Interstellar blast – I’m back to save the universe. Well, maybe for Thom Yorke with his airbag in OK Computer. The only universe I’m back to save is my own sense of guilt at not blogging her more frequently. However, my built is diminished by virtue of having completed Section 1 of my first draft today. Hooray – I’m seventeen thousand words in, and I’m very happy with what I’ve achieved so far. Sure, it’s only the first draft, but it feels good to have turned ideas into prose after they only existed as structural notes for these past few months. I still remember the trepidation I had at starting to write prose – what if I didn’t know how to do it, what if all the words were terrible, what if I got stuck and couldn’t move on. The thing that has helped me the whole way through, even the days I didn’t write, for all the days I didn’t blog and record my progress, the key to making the prose work was the small chunks that I had prescribed myself to work on in order to complete each micro-act / act / chapter to eventually complete the section. Each micro-act was around 200 words, and that is such a readily achievable amount of words to achieve that it made approaching prose an experience that was not at all overwhelming which, in the scheme of writing a novel, is a very fortunate thing. The thing I did find tricvky, however, was making time to write every day. At the start of the year when I was planning and outlining each day, I was in an amazing routine – sitting in the studio at the same time each day and writing was an absolute joy. I do feel like I can recapture this again, but I also am being kind on myself and not thinking too poorly of my efforts so long as I continue writing when I can. I haven’t lost any of the fire for the novel, I think about it each day and I look at imagery and listen to music to inform the aesthetic and voice of the book at every opportunity. And, for the most part, I am writing consistently and am happy with my progress. It has taken two months to finish this first section of the book, and I think that is fine. I originally planned for it to take a month, so while I am double the timeline, I am nonetheless fine for this pace to continue so long as I continue to progress in a steady, pleasing fashion that puts good words on paper.

At this point, I am going to review the first section of this first draft and massage for a fortnight. In the vlog below I discuss how I want to make sure I get the voice, the pacing, the tone all in order so I can incorproate this into the future sections I write. I have a general sense of how I am sounding, but I want to be more confident in it, and make sure it is consistent throughout each paragraph, before I move on. I’ll update you soon on how this revising is going, and hopefully I’ll share some passages that highlight how I am progressing. Onward and upward, I’ll make sure to vlog again shortly and see you soon.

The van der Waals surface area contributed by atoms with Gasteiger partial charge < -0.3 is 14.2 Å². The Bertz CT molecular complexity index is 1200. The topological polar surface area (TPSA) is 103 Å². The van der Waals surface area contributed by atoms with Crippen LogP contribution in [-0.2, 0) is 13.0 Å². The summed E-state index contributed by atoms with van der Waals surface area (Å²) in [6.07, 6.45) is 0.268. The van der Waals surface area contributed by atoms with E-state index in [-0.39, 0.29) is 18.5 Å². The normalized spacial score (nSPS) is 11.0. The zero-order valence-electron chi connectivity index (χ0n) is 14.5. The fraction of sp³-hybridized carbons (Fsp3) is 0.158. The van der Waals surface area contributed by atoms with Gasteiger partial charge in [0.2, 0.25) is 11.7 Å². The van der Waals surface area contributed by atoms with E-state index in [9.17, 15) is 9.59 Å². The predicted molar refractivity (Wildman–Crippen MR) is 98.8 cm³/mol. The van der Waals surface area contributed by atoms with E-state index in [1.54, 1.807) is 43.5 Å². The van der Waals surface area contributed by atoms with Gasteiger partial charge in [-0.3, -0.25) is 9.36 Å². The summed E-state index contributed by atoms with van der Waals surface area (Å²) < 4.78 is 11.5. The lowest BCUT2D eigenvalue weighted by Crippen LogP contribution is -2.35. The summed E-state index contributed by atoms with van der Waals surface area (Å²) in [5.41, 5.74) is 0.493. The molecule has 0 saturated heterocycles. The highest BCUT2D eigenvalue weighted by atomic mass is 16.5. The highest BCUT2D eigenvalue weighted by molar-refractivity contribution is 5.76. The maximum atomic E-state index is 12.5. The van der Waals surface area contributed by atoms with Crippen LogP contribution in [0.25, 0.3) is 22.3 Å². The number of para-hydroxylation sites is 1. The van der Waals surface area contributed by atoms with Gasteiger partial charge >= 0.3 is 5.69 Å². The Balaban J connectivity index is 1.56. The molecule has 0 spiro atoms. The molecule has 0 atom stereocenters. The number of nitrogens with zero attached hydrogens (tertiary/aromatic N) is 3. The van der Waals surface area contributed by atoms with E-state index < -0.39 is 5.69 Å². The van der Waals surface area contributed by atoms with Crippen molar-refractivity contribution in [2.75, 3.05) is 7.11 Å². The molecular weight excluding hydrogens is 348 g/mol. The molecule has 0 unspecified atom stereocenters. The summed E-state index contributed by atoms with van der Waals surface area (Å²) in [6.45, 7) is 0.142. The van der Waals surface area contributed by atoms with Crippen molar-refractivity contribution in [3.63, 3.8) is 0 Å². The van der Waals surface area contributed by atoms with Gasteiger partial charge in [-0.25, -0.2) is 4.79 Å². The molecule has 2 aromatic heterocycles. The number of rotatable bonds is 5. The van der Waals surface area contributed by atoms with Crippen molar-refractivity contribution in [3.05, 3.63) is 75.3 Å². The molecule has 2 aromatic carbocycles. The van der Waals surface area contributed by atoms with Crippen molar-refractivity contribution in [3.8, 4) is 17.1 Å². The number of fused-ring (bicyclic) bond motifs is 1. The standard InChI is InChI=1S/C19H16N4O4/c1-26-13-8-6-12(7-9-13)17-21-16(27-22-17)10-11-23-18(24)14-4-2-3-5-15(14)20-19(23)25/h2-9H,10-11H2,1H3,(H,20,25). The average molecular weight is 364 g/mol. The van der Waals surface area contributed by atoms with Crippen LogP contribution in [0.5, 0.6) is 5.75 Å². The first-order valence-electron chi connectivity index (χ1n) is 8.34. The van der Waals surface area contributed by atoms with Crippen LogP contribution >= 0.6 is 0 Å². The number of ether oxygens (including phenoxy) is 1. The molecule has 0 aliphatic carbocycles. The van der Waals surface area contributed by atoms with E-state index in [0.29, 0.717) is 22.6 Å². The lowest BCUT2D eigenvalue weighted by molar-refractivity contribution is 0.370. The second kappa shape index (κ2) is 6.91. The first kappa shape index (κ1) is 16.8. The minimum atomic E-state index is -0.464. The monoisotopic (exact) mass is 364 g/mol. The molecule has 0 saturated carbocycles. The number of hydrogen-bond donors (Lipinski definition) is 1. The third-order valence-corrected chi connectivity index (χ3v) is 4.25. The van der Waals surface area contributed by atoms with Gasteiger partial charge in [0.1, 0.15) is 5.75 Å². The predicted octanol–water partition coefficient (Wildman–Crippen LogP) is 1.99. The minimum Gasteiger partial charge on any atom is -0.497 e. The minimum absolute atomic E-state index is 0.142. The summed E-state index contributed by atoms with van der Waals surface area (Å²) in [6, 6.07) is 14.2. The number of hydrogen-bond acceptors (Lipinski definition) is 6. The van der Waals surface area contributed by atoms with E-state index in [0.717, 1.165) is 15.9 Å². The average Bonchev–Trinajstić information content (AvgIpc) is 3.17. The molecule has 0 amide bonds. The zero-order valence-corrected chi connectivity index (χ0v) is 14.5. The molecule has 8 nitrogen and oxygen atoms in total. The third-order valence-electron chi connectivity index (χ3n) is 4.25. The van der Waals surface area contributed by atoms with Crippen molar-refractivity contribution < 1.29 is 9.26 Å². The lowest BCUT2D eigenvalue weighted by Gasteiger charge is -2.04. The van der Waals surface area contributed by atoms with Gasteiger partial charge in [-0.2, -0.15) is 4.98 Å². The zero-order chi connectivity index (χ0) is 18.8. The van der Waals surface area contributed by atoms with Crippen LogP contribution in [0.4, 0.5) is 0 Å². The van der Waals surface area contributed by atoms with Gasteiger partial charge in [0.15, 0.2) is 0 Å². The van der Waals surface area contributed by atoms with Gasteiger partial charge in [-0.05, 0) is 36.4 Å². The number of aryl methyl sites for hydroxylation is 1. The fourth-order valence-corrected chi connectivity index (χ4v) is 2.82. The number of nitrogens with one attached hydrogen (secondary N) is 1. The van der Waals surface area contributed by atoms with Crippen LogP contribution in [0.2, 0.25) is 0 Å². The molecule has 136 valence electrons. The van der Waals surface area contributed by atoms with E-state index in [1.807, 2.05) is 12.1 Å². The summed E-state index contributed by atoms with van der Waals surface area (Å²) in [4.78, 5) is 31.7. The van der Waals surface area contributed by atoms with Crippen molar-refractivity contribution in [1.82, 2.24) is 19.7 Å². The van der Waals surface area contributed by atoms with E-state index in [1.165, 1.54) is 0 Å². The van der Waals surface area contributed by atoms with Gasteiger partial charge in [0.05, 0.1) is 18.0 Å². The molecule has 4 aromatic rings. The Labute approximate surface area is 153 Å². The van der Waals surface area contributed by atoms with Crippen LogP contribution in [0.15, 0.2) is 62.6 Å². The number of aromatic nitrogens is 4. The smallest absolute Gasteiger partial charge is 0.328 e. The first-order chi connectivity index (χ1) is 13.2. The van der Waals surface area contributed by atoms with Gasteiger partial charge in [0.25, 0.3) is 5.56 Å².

Act 1.2 Finished, Act 1.3 En Route

Hello world – oh boy, there is a lot of dust on this website. Nearly a month since I last updated, since I finished Act 1.1. What happened? Two key things immediately come to mind – I have had a very busy month of travel and deadlines, and whereas I was able to squeeze in some slim lines of time for the planning periods of the novel, I was not able to do this so readily for what is required of the prose writing component. As a result I gave myself permission to relax on my daily writing schedule and to pay attention to other parts of life that needed time and balance – travel, health, family, work responsibilities, etc. Over the Easter break I have worked hard on getting back balance into my days – is it really not possible to find an hour to sit down and write each day, even on the busiest of days? I was doing so well at the start of the year with keeping to a daily schedule, and I kept saying to myself, if you miss one day the novel will never get written. I took a hardline approach because I knew how important routine was.

What I can say now, is that both paths are true – it is true that without a routine nothing can be accomplished, novels don’t get written unless you write every day; but I can also say that if you are too brutal in your adherence to ticking every box every day, it tires you out and your work suffers, and so you need to relax your standards just enough to give yourself breathing room to recalibrate your daily schedules and responsibilities as needed, and then start again with your best foot forward when you can. That’s what I’ve done – I’ve steadily been working on Act 1.2, I’m really happy with the prose, with the way it is all coming together. I finished Scene 1 of Act 1.3 this morning, and again I’m enjoying the language I’m building up across the pages, the process of writing it is a delight and I can’t wait to go back over what I’ve written and tidy it up into more aesthetic prose, but for the time being it is all pleasing to my ear and my eye and I’m proud of the progress I’m making.